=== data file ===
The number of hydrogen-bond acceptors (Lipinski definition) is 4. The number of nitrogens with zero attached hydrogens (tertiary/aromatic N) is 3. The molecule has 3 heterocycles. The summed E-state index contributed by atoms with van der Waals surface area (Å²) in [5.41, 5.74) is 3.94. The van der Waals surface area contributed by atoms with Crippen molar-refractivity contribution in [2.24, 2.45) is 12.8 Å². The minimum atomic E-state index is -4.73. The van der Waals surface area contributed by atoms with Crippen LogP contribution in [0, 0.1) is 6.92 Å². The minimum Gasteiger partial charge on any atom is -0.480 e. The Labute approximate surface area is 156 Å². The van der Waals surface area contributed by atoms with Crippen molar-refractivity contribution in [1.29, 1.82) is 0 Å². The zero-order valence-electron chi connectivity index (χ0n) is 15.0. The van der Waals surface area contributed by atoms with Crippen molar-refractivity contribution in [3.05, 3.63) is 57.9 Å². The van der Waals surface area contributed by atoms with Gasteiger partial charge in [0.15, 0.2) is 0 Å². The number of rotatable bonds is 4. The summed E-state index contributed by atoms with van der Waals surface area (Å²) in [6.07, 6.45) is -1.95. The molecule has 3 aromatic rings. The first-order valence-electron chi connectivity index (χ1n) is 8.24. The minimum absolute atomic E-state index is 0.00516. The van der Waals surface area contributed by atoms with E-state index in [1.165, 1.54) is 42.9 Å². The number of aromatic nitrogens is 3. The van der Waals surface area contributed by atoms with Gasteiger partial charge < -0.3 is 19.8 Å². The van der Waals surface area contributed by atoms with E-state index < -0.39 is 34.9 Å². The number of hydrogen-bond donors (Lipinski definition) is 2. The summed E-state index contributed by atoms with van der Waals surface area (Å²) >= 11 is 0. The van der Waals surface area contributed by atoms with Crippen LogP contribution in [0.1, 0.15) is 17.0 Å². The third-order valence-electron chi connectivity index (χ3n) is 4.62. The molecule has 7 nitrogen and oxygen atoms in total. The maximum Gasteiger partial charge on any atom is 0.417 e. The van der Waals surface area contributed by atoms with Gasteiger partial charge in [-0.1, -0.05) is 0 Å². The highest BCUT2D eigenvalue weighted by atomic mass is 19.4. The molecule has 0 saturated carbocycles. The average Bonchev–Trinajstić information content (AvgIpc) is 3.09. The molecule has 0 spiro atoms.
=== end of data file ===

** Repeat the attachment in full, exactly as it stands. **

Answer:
The number of hydrogen-bond acceptors (Lipinski definition) is 4. The number of nitrogens with zero attached hydrogens (tertiary/aromatic N) is 3. The molecule has 3 heterocycles. The summed E-state index contributed by atoms with van der Waals surface area (Å²) in [5.41, 5.74) is 3.94. The van der Waals surface area contributed by atoms with Crippen molar-refractivity contribution in [2.24, 2.45) is 12.8 Å². The minimum atomic E-state index is -4.73. The van der Waals surface area contributed by atoms with Crippen LogP contribution in [0, 0.1) is 6.92 Å². The minimum Gasteiger partial charge on any atom is -0.480 e. The Labute approximate surface area is 156 Å². The van der Waals surface area contributed by atoms with Crippen molar-refractivity contribution in [1.29, 1.82) is 0 Å². The zero-order valence-electron chi connectivity index (χ0n) is 15.0. The van der Waals surface area contributed by atoms with Crippen molar-refractivity contribution in [3.05, 3.63) is 57.9 Å². The van der Waals surface area contributed by atoms with Gasteiger partial charge in [0.15, 0.2) is 0 Å². The number of rotatable bonds is 4. The summed E-state index contributed by atoms with van der Waals surface area (Å²) in [6.07, 6.45) is -1.95. The molecule has 3 aromatic rings. The first-order valence-electron chi connectivity index (χ1n) is 8.24. The minimum absolute atomic E-state index is 0.00516. The van der Waals surface area contributed by atoms with E-state index in [1.165, 1.54) is 42.9 Å². The number of aromatic nitrogens is 3. The van der Waals surface area contributed by atoms with Gasteiger partial charge < -0.3 is 19.8 Å². The van der Waals surface area contributed by atoms with E-state index < -0.39 is 34.9 Å². The number of hydrogen-bond donors (Lipinski definition) is 2. The summed E-state index contributed by atoms with van der Waals surface area (Å²) >= 11 is 0. The van der Waals surface area contributed by atoms with Crippen LogP contribution in [0.1, 0.15) is 17.0 Å². The third-order valence-electron chi connectivity index (χ3n) is 4.62. The molecule has 7 nitrogen and oxygen atoms in total. The maximum Gasteiger partial charge on any atom is 0.417 e. The van der Waals surface area contributed by atoms with Gasteiger partial charge in [-0.1, -0.05) is 0 Å². The highest BCUT2D eigenvalue weighted by atomic mass is 19.4. The molecule has 0 saturated carbocycles. The average Bonchev–Trinajstić information content (AvgIpc) is 3.09. The molecule has 0 spiro atoms.